The issue of plastic pollution in our oceans is something that has been receiving a lot more attention over the last few years, and not before time. Hit documentaries such as the BBC’s Blue Planet series, presented by Sir David Attenborough, have drawn attention to the issue, and more and more people are making an effort to reduce their plastic consumption, in the hope that we as a species can make a collective shift towards a cleaner planet.
This is all very welcome and positive, but we don’t have look far to see that we still have a long, long way to go in achieving this goal.
Recently, a starving whale with 40 kilos of plastic trash in its stomach has died after being washed ashore in the Philippines. Activists said it happened on Monday, and called it one of the worst cases of poisoning they have seen.
It really is heartbreaking to see such a majestic creature reduced to this pile of plastic, and a number of environmental groups have spoken out about the severity of the incident. The Philippines, despite its relatively small size, is densely-populated, and has come under scrutiny as one of the world’s biggest ocean polluters, due to its heavy use of single-use plastic.
Plastic pollution is a widespread problem in other Asian island nations, and regularly kills wildlife like whales and turtles that ingest the waste through no fault of their own. In fact, all of the world’s top 5 plastic polluting countries are found in Asia – China, Indonesia, Philippines, Thailand, and Vietnam. It’s clear from the grim evidence here that something drastic needs to change.
In this latest case, a Cuvier’s beaked whale died on Saturday in the southern province of Compostela Valley where it was stranded a day earlier, the government’s regional fisheries bureau said.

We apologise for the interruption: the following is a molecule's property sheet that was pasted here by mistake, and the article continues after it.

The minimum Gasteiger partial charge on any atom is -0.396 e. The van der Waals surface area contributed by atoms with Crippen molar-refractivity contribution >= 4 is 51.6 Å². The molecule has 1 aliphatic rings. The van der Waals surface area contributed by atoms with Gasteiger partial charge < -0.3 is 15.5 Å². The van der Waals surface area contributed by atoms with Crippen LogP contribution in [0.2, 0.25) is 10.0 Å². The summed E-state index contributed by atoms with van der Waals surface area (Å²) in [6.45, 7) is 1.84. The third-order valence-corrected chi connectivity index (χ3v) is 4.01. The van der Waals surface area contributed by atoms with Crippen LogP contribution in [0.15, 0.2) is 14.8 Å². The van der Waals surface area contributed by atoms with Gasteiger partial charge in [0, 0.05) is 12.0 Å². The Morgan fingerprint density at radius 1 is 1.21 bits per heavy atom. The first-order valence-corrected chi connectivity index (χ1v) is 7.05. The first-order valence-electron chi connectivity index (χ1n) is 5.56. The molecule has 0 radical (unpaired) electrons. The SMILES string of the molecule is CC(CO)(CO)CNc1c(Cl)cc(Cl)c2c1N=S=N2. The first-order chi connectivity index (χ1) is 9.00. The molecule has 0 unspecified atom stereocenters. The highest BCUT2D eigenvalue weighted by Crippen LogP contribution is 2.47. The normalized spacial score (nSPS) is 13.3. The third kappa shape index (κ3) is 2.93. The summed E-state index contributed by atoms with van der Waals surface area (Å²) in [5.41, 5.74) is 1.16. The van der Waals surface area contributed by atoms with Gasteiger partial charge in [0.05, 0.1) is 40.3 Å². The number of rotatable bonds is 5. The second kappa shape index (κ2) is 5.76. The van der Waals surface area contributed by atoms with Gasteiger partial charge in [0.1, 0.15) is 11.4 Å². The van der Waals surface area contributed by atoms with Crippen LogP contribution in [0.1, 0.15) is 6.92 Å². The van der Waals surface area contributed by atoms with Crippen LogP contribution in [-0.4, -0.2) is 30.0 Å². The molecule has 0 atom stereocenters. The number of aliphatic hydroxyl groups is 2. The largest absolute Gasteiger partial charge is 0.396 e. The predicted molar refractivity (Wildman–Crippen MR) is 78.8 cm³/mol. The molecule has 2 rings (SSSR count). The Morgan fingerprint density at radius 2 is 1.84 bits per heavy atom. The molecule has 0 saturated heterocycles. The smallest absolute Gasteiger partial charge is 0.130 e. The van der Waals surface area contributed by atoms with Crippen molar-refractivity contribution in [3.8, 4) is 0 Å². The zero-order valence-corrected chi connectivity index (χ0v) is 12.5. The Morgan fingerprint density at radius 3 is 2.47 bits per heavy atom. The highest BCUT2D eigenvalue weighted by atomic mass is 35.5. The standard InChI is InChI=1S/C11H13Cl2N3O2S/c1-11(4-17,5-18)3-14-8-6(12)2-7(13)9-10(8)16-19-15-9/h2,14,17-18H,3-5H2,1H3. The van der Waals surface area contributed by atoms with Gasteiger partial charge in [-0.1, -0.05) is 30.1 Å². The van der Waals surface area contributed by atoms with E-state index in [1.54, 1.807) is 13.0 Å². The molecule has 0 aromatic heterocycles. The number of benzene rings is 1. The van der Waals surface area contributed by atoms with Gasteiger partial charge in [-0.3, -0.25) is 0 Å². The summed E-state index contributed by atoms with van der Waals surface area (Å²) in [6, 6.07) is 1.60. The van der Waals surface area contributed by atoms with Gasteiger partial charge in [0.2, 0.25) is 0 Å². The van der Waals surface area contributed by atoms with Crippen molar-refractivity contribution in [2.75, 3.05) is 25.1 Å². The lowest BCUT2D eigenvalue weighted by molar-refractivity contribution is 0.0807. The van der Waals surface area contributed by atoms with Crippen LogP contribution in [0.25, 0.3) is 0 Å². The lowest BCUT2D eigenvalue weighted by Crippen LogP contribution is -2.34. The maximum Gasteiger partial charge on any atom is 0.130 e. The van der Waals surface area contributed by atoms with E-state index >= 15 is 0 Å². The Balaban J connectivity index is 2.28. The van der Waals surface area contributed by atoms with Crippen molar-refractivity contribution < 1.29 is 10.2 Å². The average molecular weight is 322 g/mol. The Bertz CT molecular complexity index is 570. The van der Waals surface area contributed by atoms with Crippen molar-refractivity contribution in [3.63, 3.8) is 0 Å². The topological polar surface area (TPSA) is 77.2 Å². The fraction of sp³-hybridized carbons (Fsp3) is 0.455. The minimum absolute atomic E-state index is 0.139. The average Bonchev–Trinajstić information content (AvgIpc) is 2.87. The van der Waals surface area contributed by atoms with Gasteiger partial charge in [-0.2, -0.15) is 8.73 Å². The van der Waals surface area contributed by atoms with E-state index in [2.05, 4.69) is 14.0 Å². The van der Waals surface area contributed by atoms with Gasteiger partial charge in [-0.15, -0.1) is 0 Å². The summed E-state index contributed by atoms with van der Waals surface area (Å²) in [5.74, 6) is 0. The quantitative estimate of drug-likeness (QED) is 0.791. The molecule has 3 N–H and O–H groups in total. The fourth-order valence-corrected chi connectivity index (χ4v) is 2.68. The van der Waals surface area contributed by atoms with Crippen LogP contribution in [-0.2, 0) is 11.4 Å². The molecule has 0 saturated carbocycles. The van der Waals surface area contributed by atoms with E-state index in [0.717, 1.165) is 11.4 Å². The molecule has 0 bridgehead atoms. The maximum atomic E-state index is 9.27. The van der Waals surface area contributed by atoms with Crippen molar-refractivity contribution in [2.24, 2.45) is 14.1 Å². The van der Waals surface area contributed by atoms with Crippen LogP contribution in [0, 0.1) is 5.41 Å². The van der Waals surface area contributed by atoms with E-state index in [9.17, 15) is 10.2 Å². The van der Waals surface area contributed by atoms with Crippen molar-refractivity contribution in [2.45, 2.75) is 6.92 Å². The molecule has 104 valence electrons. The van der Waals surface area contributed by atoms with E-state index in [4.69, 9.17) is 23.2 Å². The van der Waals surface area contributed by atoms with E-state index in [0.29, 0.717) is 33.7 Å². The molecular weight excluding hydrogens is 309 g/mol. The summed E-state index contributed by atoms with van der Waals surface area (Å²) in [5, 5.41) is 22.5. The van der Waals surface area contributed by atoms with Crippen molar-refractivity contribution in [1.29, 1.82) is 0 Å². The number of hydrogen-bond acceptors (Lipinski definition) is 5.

The agency, along with an environmental group, performed an autopsy on the animal and found about 40 kilograms of plastic inside it, including grocery bags and large rice sacks.
The animal is said to have died from starvation, being unable to eat because of the trash filling its stomach, according to Darrell Blatchley, director of D’ Bone Collector Museum Inc., who helped to conduct the examination.
“It’s very disgusting and heartbreaking,” he told AFP.
“We’ve done necropsies on 61 dolphins and whales in the last 10 years and this is one of the biggest (amounts of plastic) we’ve seen.”
The 15.4-foot (4.7-metre) long whale was stranded in Mabini town on Friday where local officials and fishermen tried to release it, only for the creature to return to shallow water, according to officials.
“It could not swim on its own, emaciated and weak,” regional bureau director Fatma Idris said. “(The) animal was dehydrated. On the second day it struggled and vomited blood.”
The Philippines has very strict laws on garbage disposal, but they are poorly implemented.
Of course, it’s unfair to single out the Philippines for the problem of plastic waste in our oceans – this is a global problem, and it’s obvious from these pictures that we have along road ahead of us in dealing with it.